Strategies for How to Prevent Cyberbullying

Schools should have an active and ongoing “campaign” against cyberbullying. This can be conducted through school assemblies and addressed by administration and other staff, including online awareness campaigns, counseling, peer mediation groups, anonymous reporting channels, and, when necessary as referenced earlier, discipline.

It is important that the school regularly and vigilantly follows up on every case of cyberbullying. This must become ingrained in the school culture. Schools can have all the programs and measures that I have talked about throughout this article and they will be meaningless if the administration is not serious about them. Students will pick up on this right away and it may greatly influence whether they take part in anti-social online behavior.

In this article, I have outlined the definition, forms, consequences, and hopefully deterrents of cyberbullying. If you are an upper level administrator, it is your responsibility and duty to address these threats on an ongoing basis. Familiarize yourself with the apps your students use, stay current on the literature that is out there on this topic, and keep your eyes and ears open to chatter that is going around the school. You will not have the savvy your students have with technology (most of the time), but you should equip yourself with all the information possible to possibly deter and then properly react to cyberbullying issues. Most importantly, build a good preventive awareness campaign at your school. Make it part of your culture and promote a positive and healthy approach to online use.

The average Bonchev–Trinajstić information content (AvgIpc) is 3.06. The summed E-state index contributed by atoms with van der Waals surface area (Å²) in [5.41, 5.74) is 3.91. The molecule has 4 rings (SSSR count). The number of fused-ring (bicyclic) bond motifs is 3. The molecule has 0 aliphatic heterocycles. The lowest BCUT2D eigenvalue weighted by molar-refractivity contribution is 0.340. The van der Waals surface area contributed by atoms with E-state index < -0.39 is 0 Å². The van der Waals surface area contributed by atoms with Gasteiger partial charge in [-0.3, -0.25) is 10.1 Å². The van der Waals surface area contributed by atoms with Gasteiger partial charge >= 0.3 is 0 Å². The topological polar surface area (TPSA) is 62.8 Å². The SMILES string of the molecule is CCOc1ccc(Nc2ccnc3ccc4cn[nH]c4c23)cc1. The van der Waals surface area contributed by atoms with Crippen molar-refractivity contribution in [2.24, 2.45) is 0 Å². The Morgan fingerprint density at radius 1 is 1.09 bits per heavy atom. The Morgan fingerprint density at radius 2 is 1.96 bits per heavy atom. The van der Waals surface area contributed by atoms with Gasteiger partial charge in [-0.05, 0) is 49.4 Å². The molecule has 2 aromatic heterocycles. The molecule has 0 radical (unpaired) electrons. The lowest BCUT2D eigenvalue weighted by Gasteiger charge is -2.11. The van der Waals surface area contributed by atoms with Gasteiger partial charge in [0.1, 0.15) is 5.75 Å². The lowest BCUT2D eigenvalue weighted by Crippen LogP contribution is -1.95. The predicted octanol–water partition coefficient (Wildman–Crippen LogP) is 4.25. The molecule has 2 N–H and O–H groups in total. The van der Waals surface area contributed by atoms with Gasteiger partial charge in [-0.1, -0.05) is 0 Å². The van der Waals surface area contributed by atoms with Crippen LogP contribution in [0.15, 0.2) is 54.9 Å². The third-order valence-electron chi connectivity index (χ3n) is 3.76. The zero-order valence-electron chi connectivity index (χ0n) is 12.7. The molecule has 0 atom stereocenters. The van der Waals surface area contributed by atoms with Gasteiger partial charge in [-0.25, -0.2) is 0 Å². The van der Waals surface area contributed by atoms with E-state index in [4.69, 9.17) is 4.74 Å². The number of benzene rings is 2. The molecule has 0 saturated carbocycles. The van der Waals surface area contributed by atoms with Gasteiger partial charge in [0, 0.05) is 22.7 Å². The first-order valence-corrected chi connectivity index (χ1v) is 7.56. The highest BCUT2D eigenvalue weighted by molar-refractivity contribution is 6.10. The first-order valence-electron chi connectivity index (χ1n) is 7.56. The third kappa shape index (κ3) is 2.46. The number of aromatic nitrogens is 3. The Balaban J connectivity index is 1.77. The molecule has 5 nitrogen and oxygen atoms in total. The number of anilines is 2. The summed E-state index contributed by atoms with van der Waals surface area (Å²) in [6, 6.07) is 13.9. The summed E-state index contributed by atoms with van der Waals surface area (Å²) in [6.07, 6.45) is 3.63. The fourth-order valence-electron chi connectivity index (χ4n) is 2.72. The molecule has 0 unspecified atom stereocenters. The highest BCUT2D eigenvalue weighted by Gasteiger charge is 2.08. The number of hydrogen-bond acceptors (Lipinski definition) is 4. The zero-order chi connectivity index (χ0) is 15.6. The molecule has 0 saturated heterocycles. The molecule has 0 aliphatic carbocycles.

*Updated February, 2021
graduate program favicon

Looking for a graduate program?

We can help you find a graduate program.

Our accessible staff is dedicated to providing a smooth and supportive admissions process for busy teachers.

By subscribing you agree to receive marketing emails, and newsletters from us. See privacy policy.